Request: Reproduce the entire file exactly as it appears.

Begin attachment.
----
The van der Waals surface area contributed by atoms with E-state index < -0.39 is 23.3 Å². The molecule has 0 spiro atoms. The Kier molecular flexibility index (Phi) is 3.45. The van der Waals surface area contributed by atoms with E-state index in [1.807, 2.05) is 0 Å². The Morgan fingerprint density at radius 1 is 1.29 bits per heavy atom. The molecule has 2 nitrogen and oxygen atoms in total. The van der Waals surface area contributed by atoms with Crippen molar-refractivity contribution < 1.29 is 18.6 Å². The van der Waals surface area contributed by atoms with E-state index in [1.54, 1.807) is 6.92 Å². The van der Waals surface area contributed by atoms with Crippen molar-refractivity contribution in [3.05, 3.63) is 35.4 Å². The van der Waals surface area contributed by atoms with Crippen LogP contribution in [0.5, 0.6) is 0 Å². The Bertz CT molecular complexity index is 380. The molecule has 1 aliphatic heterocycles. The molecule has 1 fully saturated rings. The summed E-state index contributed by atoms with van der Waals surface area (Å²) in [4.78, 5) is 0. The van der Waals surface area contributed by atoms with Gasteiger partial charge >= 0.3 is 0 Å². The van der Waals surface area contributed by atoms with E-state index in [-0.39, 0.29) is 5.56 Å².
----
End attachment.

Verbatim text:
The van der Waals surface area contributed by atoms with E-state index < -0.39 is 23.3 Å². The molecule has 0 spiro atoms. The Kier molecular flexibility index (Phi) is 3.45. The van der Waals surface area contributed by atoms with E-state index in [1.807, 2.05) is 0 Å². The Morgan fingerprint density at radius 1 is 1.29 bits per heavy atom. The molecule has 2 nitrogen and oxygen atoms in total. The van der Waals surface area contributed by atoms with Crippen molar-refractivity contribution < 1.29 is 18.6 Å². The van der Waals surface area contributed by atoms with E-state index in [1.54, 1.807) is 6.92 Å². The van der Waals surface area contributed by atoms with Crippen molar-refractivity contribution in [3.05, 3.63) is 35.4 Å². The van der Waals surface area contributed by atoms with Crippen LogP contribution in [0.5, 0.6) is 0 Å². The Bertz CT molecular complexity index is 380. The molecule has 1 aliphatic heterocycles. The molecule has 1 fully saturated rings. The summed E-state index contributed by atoms with van der Waals surface area (Å²) in [4.78, 5) is 0. The van der Waals surface area contributed by atoms with Gasteiger partial charge >= 0.3 is 0 Å². The van der Waals surface area contributed by atoms with E-state index in [-0.39, 0.29) is 5.56 Å².